With all my love,

Your Mama

Monday, 4 November 2013

our weekend

Over the past six weeks, our weekends have been seriously busy with many fun trips, as well as exciting weekends at home, like last weekend with my baby shower. While I have loved each and every one of the busy weekends, I have been looking forward to slowing down the pace of life and staying at home for the few weekends in November before our baby arrives. We had made the decision that this weekend, we would forego our friend's annual birthday bonfire in light of my heavily pregnant state, and the amount of driving that would be involved in heading up North for the celebrations. But the lure of seeing friends and celebrating a birthday with a bonfire one last time was too great, and so we swiftly packed our bags and drove up to Liverpool on Saturday morning. Now, England might only be a small country, but there sure is a difference in temperature between the South where we live, and the North. It was cold and the rain was pretty relentless. But the intensity of the grey skies made those moments when the sun decided to shine even more glorious. 

Amazingly, the rain did not hinder the bonfire and fireworks fun, and the men kept themselves thoroughly entertained with cooking apples on the fire, shooting fireworks in a slightly dangerous fashion, and piling on wood to keep the fire burning throughout the evening.

Every time we go to Liverpool, we pay a visit to The Tavern, which was established by an American and they serve the most delicious breakfast's and brunches. I am a creature of habit when it comes to brunch, and I always opt for eggs benedict, but as runny yolks are not advisable for pregnant ladies, I had to choose an alternative of a stack of blueberry pancakes. Delicious, but a far cry from my love of eggs benedict. My mouth is watering at the prospect of being able to eat the delicious combination of poached eggs, bacon and hollandaise sauce once this babe arrives.

As we drove back down South, the weather transformed from heavy rain and hailstones to glorious Autumnal sunshine. I love watching the world go by from the passenger seat while John drives and I take far too many photos of fields filled with sheep, blue skies and trees that are holding onto their Autumn coloured leaves. We relished this last journey as a family of two, and rather than rushing to get home, we took a leisurely break for a coffee & hot chocolate at the motorway services, and talked about the birth of our baby who could come at any time. Oh my.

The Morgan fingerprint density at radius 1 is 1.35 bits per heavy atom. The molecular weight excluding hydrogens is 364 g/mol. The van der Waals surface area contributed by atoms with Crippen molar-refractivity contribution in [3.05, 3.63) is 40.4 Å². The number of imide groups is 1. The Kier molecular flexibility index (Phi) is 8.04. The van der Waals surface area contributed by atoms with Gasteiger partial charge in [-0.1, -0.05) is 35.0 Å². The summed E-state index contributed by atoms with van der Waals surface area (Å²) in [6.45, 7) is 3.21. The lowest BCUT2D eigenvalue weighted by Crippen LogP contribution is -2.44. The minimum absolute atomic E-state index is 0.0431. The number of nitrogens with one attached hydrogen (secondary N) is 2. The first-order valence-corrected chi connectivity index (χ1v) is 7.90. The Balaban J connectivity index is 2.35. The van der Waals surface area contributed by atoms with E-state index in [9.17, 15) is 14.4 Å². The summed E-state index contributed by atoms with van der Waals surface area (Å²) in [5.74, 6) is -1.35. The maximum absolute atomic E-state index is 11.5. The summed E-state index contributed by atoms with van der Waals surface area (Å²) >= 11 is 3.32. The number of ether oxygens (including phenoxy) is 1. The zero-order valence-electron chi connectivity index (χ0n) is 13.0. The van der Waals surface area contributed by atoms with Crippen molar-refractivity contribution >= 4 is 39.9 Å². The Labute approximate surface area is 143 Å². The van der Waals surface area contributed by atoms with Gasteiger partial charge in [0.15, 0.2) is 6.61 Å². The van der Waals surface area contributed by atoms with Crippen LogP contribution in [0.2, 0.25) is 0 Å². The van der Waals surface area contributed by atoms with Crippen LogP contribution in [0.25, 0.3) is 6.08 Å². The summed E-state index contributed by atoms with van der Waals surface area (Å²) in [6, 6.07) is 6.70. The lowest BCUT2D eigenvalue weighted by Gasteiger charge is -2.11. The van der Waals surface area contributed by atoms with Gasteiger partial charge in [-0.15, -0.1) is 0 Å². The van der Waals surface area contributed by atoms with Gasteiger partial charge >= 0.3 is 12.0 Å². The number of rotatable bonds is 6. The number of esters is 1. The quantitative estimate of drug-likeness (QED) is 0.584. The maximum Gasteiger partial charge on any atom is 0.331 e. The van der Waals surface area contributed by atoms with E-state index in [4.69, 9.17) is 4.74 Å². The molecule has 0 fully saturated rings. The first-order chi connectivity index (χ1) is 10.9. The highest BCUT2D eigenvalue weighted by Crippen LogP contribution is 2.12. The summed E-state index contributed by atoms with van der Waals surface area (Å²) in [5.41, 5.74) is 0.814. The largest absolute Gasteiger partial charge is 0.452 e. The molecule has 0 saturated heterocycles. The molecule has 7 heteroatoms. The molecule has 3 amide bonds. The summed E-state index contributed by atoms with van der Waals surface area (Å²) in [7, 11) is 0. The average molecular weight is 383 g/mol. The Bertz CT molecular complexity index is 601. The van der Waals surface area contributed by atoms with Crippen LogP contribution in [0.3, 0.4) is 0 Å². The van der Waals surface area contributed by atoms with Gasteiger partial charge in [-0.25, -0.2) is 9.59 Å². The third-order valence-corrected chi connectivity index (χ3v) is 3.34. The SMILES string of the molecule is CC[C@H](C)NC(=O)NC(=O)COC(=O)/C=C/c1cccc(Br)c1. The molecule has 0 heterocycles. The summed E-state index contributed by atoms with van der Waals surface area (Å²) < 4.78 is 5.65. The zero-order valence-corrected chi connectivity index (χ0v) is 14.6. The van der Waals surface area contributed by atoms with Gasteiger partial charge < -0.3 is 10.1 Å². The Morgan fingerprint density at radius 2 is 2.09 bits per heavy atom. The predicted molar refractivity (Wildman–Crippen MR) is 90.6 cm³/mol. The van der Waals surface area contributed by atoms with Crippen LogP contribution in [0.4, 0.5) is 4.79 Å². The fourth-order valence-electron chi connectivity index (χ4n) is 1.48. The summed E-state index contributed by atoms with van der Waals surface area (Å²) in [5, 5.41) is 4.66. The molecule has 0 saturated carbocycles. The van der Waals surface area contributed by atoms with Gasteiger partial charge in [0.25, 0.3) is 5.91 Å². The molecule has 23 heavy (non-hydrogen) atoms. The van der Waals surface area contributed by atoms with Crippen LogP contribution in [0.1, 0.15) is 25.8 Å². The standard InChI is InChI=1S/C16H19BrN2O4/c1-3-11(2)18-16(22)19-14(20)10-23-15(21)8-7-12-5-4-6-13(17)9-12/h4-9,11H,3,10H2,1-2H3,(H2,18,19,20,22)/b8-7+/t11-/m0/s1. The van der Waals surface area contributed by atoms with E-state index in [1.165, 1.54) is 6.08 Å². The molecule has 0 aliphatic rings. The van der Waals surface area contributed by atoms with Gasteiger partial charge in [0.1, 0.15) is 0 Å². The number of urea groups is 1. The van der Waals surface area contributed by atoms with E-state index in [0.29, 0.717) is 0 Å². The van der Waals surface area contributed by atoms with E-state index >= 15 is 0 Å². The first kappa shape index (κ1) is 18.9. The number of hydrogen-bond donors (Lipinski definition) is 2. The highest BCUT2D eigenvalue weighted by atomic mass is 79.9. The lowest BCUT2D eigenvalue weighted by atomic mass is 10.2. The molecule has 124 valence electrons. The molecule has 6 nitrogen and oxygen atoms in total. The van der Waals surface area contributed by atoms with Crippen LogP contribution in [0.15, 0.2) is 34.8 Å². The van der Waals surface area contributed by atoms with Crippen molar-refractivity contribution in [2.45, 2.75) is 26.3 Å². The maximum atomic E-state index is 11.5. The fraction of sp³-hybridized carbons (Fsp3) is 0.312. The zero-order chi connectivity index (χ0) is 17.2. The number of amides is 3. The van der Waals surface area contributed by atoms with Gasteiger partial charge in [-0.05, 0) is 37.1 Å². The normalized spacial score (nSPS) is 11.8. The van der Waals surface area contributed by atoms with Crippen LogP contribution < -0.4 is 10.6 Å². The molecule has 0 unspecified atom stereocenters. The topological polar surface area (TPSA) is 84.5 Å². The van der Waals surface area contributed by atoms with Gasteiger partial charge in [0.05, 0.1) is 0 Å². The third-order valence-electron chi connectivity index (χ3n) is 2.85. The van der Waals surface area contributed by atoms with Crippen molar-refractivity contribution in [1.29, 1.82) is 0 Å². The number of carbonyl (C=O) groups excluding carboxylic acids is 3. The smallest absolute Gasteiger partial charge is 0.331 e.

Friday, 1 November 2013

quick chocolate dessert

If you have read my blog for any length of time, you will know that I love to bake. I love the process of combining ingredients together to make something that is far greater and tastier than the sum of its parts. I don't mind if a recipe entails a bit of hard work and time, as baking is something that I love to do to relax. However, there are those occasions when I have the desire to make something from scratch, but am running low on time and energy. John and I were introduced to this delight by a friend the other week who knows that I love chocolate puddings, but John dislikes them hot. This is the perfect happy medium for us both when we fancy something sweet and chocolatey for dessert, and John loves it, and has requested that I make it on multiple occasions over the last few weeks since we first tasted it, which is high praise indeed from a man who prefers savoury to sweet.

It's incredibly quick to make, but requires just a little forethought to allow time for the desserts to chill in the fridge. The combination of these ingredients is a creamy, slightly moussey dessert.


ingredients for 2
125g marscarpone cheese
125g chocolate - any variety works. we've made this with dark chocolate orange and milk chocolate with honeycomb chunks
150ml double cream

method
1) Melt the chocolate
2) Stir in the marscarpone and cream (no need to whip)
3) Distribute the mixture between 2 ramekins and chill until needed

See? Seriously simple, presenting the perfect (totally unhealthy) dessert for when you are short of time or just looking for something simple. For a healthier alternative, you could just eat a bar of chocolate and skip the marscarpone and cream!!